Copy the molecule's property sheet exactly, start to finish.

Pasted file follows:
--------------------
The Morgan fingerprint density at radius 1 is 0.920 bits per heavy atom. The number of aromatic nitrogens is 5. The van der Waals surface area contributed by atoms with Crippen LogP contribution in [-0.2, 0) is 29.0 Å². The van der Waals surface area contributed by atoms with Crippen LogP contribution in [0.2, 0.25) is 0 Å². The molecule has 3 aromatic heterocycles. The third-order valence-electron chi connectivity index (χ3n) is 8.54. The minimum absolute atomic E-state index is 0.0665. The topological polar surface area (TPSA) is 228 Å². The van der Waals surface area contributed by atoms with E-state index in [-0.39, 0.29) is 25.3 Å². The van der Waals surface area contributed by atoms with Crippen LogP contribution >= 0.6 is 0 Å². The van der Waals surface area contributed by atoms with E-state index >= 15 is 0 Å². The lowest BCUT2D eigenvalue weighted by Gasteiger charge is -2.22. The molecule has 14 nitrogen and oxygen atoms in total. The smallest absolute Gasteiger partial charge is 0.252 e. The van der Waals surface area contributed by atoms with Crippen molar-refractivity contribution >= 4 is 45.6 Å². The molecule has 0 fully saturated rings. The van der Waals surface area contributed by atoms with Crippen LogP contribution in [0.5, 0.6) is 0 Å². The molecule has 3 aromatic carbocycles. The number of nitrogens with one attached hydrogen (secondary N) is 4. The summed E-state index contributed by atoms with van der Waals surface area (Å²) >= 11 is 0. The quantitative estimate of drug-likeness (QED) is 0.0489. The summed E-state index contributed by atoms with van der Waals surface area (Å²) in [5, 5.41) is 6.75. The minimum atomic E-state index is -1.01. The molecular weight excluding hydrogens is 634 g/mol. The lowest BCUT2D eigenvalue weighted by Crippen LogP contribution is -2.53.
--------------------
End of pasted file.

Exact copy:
The Morgan fingerprint density at radius 1 is 0.920 bits per heavy atom. The number of aromatic nitrogens is 5. The van der Waals surface area contributed by atoms with Crippen LogP contribution in [-0.2, 0) is 29.0 Å². The van der Waals surface area contributed by atoms with Crippen LogP contribution in [0.2, 0.25) is 0 Å². The molecule has 3 aromatic heterocycles. The third-order valence-electron chi connectivity index (χ3n) is 8.54. The minimum absolute atomic E-state index is 0.0665. The topological polar surface area (TPSA) is 228 Å². The van der Waals surface area contributed by atoms with E-state index in [-0.39, 0.29) is 25.3 Å². The van der Waals surface area contributed by atoms with Crippen LogP contribution >= 0.6 is 0 Å². The van der Waals surface area contributed by atoms with E-state index >= 15 is 0 Å². The lowest BCUT2D eigenvalue weighted by Gasteiger charge is -2.22. The molecule has 14 nitrogen and oxygen atoms in total. The smallest absolute Gasteiger partial charge is 0.252 e. The van der Waals surface area contributed by atoms with Crippen molar-refractivity contribution >= 4 is 45.6 Å². The molecule has 0 fully saturated rings. The van der Waals surface area contributed by atoms with Crippen LogP contribution in [0.5, 0.6) is 0 Å². The molecule has 3 aromatic carbocycles. The number of nitrogens with one attached hydrogen (secondary N) is 4. The summed E-state index contributed by atoms with van der Waals surface area (Å²) >= 11 is 0. The quantitative estimate of drug-likeness (QED) is 0.0489. The summed E-state index contributed by atoms with van der Waals surface area (Å²) in [5, 5.41) is 6.75. The minimum atomic E-state index is -1.01. The molecular weight excluding hydrogens is 634 g/mol. The lowest BCUT2D eigenvalue weighted by Crippen LogP contribution is -2.53.